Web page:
0

I've just come across a meaning of the verb "to kick" I didn't know before.

To provide the context, I'd like to give a Youtube link, but I'm not quite sure about this site's link policies. I have seen links to videos on Youtube on other stackexchanges, though, so I presume it's OK to post one here?

The video in question is this one: https://www.youtube.com/watch?v=cDhWr6s4Fb4#t=02m07s (I've provided a time index in the URL so the video just jumps to the scene I heard the verb "to kick" being used in.)

At 02:18 he asks: "But, of course, how far does it go before it then kicks under?"

I then looked up "kick" in Merriam-Webster's online dictionary and found this definition:

to go from one place to another as circumstance or whim dictates

Which is the only one (of the ones given) that seems to make sense here. Am I right in assuming that this is indeed the correct meaning?

Also, why does he say "kicks under"?

The way I understand him is that, since the sewer pipe goes off at an angle, he asks himself at what point it comes parallel to the wall of the house. In this case, shouldn't he have better said "kicks over" instead of "kicks under"?

Finally, can you give other examples where kick is uses in that sense?

4
  • 4
    Try multiple dictionaries. I haven't watched the video, but I'd guess "kick under" in this content means to move under, with "kick" probably suggesting an unexpected movement, and "under" suggesting it turns down or goes beneath. "Kick" means a sudden movement as with a recoiling gun, and is also a term in snooker/billiards/pool/etc for a jolt of a ball. There's a certain element of metaphor/anthropomorphism/playfulness in using it to describe a pipe.
    – Stuart F
    Feb 25, 2022 at 21:03
  • American Heritage Dictionary, which can be found at onelook.com, has a lot of idioms with kick. This use here sounds as if it's a synonym of turn. Feb 26, 2022 at 0:36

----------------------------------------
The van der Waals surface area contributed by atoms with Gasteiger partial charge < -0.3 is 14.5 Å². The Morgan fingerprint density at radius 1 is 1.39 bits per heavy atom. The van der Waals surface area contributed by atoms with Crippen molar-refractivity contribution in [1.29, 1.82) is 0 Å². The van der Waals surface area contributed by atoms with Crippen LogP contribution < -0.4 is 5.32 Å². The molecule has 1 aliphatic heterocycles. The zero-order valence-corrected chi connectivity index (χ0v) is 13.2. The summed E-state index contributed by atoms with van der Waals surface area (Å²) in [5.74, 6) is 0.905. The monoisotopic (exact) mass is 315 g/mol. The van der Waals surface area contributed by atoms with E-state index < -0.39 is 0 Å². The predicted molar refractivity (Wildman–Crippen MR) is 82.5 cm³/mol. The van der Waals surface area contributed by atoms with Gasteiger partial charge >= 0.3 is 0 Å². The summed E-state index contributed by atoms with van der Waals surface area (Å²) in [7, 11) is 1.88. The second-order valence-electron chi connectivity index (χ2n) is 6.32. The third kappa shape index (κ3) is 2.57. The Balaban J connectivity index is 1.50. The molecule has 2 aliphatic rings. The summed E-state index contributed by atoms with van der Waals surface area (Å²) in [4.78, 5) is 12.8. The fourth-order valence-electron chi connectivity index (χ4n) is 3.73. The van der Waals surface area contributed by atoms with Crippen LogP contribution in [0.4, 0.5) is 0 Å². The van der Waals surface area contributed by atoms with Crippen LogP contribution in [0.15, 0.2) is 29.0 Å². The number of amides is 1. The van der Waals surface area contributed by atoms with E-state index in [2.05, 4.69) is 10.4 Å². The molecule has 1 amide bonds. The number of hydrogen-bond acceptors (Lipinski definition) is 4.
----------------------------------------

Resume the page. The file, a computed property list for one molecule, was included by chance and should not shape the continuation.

• A common use of that meaning of "kick" is something like, "He kicked around Europe for a year after college." I don't know how a pipe could "kick under", but I haven't watched the video. Feb 26, 2022 at 1:40
  • 1
    The sense you suggest is usually applied to dynamic rather than static situations, as in @MarcInManhattan's example. But slang usages (like others) often broaden, and the attribution of movement to a pipe say is by no means a novel metaphor ('the road goes round a bend here'; 'the pipe runs under the pavement'). Feb 28, 2022 at 15:33

1 Answer 1

1

Take into account that the speaker is a working man, speaking casually, so his word usage is likely to include definitions which are not fully on the radar of dictionaries. In this case there is likely to be an element of trade jargon in the mix.

The closest meaning I can find in the Oxford English dictionary online is this one which is 'kick up' rather than just 'kick':

Cricket. intransitive. Of a ball: To rebound more or less vertically.

If this isn't the source of the usage in the video, it certainly shares the sense of an abrupt change of direction.

We also find the concept of change of angle in some of the noun senses of 'Kick', which can denote the dent on the bottom of a bottle, a projection on the tang of a pocket knife or the projection in a brick mould which forms the frog indentation in the finished brick.

I would understand the phrase 'kicks off under the wall' to mean, 'changes direction to run under the wall'.

I would also use 'kicks' in similar ways to describe, for example the way render on a wall flares out away from the wall at its bottom edge (bell beading), I would say that it 'kicks out at the base'.

Your Answer

By clicking “Post Your Answer”, you agree to our terms of service and acknowledge you have read our privacy policy.

Not the answer you're looking for? Browse other questions tagged or ask your own question.